Researchers at the Wellcome-MRC Institute of Metabolic Science at the University of Cambridge have developed an artificial pancreas that may help maintain healthy glucose levels. The device combines an off-the-shelf glucose monitor and insulin pump with a team-developed app known as CamAPS HX. This app is run by an algorithm that predicts how much insulin is needed to keep glucose levels in the target range.

Researchers have previously shown that an artificial pancreas managed by a similar algorithm is effective for patients living with type 1 diabetes, from adults to very young children. They have also successfully tested the device on patients with type 2 diabetes who require kidney dialysis.

Today (January 11, 2023), in the newspaper Nature’s Medicine, the team reports the first test of the device in a broader population living with type 2 diabetes (no need for kidney dialysis). Unlike the artificial pancreas used for type 1 diabetes, this new version is a fully closed loop system – whereas patients with type 1 diabetes need to tell the artificial pancreas that they are about to eat to allow it to adjust their insulin, for example with this version they can let the device work fully automatically.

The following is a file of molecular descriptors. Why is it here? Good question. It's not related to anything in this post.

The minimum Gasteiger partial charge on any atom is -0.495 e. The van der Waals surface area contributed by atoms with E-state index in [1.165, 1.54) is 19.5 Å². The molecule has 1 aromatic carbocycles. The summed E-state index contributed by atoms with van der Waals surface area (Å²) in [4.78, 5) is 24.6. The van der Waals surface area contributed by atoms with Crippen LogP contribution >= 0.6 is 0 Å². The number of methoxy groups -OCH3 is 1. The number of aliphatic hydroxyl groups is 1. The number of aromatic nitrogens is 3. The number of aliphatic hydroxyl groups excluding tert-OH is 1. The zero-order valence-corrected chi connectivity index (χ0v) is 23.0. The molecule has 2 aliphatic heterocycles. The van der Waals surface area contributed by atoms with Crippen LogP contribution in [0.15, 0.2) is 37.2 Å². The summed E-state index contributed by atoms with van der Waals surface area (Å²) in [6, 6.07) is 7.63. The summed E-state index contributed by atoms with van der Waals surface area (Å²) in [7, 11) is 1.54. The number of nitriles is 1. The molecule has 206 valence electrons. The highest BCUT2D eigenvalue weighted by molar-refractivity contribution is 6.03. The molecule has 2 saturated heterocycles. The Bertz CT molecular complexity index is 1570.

The researchers recruited 26 patients from the Wolfson Diabetes and Endcrine Clinic at Addenbrooke’s Hospital, part of the Cambridge University Hospitals NHS Foundation Trust, and a local GP surgery group. Patients were randomly allocated into one of two groups – the first group would test the artificial pancreas for eight weeks and then switch to standard therapy of multiple daily insulin injections; the second group would first take this controller therapy and then switch to the artificial pancreas after eight weeks.

The team used several measures to assess how well the artificial pancreas was working. The first was the proportion of time patients spent with their glucose levels within a target range between 3.9 and 10.0mmol/L. On average, patients using the artificial pancreas spent two-thirds (66%) of their time within the target range – twice as much as the control (32%).